Both in Beijing and at the International Conference on Population and Development in Cairo, 1994, Benazir Bhutto stood firmly with the Vatican in opposing the Clinton Administration and UN agenda of imposing abortion as a solution to the problems of women in developing countries. Bhutto called the practice of gender-selected abortions "tragic", and said it "still haunts a world we regard as modern and civilised".

So an odd thing happened when Benazir died. Even though she was a role-model for the liberation of Muslim women, liberal feminists seemed not to notice this aspect of her character, just as they have failed to acknowledge the oppression of women under Islam.

There is a deeper issue at work. Feminists hate President George W. Bush so much that they would rather remain silent about Islamist oppression of women than applaud him for promoting democracy.

Benazir Bhutto was an ally of the West. In contrast, feminists detest Western traditional values while being committed to "multiculturalism", which apparently includes Islamist oppression of women.

In her book The Whole Woman (1999), Australian-born radical feminist Germaine Greer compared female genital mutilation, which is forced on young girls who have no right of refusal, with breast enhancement, which is an adult woman's choice. For Greer, an operation that robs a woman of the right to enjoy sex is justifiable as a part of "culture".

In Saudi Arabia, where women are forced to wear black head-to-toe burkas, they are banned from driving. Greer comments: "I get a bit worried about certain heavily-veiled ladies driving because they have no peripheral vision at all. You can understand why in some countries they are not allowed to drive."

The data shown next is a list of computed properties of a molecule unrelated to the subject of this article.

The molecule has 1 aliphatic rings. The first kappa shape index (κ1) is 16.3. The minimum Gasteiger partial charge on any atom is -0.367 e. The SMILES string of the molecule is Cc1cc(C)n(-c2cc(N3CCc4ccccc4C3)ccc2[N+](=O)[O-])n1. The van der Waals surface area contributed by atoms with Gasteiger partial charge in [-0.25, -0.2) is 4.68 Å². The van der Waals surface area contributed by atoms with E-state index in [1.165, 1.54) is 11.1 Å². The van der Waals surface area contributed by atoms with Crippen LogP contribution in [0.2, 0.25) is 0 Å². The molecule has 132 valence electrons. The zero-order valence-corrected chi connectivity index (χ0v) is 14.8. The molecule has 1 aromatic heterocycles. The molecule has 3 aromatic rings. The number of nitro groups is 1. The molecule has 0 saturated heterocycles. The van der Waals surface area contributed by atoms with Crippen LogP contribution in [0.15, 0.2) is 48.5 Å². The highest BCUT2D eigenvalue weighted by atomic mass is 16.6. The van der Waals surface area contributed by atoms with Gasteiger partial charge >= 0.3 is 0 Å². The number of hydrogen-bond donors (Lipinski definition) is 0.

Greer has previously suggested that as a protest against the (Afghan) war, women should wear burkas - even though in Afghanistan the burka was forced upon women by men who would use sticks and electrical cable to beat those who did not comply.

Naomi Wolf is another feminist who has condemned Islamist terrorism, but seems more concerned to promote her theories that America is becoming a fascist state than to champion the causes of women trapped in Islamic societies.

Why is the Canadian Commission on the Status of Women silent about the murder of a 16-year-old Canadian schoolgirl, Aqsa Parvez, who was strangled by her father for wearing "non-Islamic" clothes?

In Britain, with its estimated 109 cases of honour killings and around 250 young British Muslim girls annually forced into arranged marriages, British feminists have bought the myth that women in veils and headscarfs who submit to arranged marriages are "liberated" because they are evaluated on their abilities and not their body image.

Muslims are big on "martyrdom". I hope Benazir Bhutto's martyrdom will spark a movement for emancipation by Muslim women. Perhaps they could use a teddy-bear named Mohamed as a symbol of resistance.

May Benazir Bhutto rest in peace.

- The author Babette Francis is national co-ordinator of Endeavour Forum Inc.